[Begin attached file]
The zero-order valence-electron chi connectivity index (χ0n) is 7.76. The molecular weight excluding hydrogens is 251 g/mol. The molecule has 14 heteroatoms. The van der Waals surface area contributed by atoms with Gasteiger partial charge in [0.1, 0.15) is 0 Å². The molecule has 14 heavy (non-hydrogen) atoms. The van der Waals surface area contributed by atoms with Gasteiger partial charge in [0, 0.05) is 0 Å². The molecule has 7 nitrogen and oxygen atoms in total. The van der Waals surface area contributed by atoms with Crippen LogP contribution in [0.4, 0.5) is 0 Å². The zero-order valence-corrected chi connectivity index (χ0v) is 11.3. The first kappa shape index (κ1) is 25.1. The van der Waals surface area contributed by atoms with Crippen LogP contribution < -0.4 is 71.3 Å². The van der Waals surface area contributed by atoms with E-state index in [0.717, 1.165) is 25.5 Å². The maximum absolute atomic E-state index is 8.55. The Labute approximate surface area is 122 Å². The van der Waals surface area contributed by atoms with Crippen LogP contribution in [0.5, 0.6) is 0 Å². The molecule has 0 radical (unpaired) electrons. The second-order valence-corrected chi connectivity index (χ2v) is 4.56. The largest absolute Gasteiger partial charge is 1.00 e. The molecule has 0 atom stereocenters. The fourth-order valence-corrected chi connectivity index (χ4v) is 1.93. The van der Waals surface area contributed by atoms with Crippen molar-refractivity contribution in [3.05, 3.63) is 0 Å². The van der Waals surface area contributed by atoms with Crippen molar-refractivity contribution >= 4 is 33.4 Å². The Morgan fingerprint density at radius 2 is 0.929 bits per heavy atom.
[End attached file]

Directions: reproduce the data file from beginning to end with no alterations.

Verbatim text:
The zero-order valence-electron chi connectivity index (χ0n) is 7.76. The molecular weight excluding hydrogens is 251 g/mol. The molecule has 14 heteroatoms. The van der Waals surface area contributed by atoms with Gasteiger partial charge in [0.1, 0.15) is 0 Å². The molecule has 14 heavy (non-hydrogen) atoms. The van der Waals surface area contributed by atoms with Gasteiger partial charge in [0, 0.05) is 0 Å². The molecule has 7 nitrogen and oxygen atoms in total. The van der Waals surface area contributed by atoms with Crippen LogP contribution in [0.4, 0.5) is 0 Å². The zero-order valence-corrected chi connectivity index (χ0v) is 11.3. The first kappa shape index (κ1) is 25.1. The van der Waals surface area contributed by atoms with Crippen LogP contribution < -0.4 is 71.3 Å². The van der Waals surface area contributed by atoms with E-state index in [0.717, 1.165) is 25.5 Å². The maximum absolute atomic E-state index is 8.55. The Labute approximate surface area is 122 Å². The van der Waals surface area contributed by atoms with Crippen LogP contribution in [0.5, 0.6) is 0 Å². The molecule has 0 radical (unpaired) electrons. The second-order valence-corrected chi connectivity index (χ2v) is 4.56. The largest absolute Gasteiger partial charge is 1.00 e. The molecule has 0 atom stereocenters. The fourth-order valence-corrected chi connectivity index (χ4v) is 1.93. The van der Waals surface area contributed by atoms with Crippen molar-refractivity contribution in [3.05, 3.63) is 0 Å². The van der Waals surface area contributed by atoms with Crippen molar-refractivity contribution >= 4 is 33.4 Å². The Morgan fingerprint density at radius 2 is 0.929 bits per heavy atom.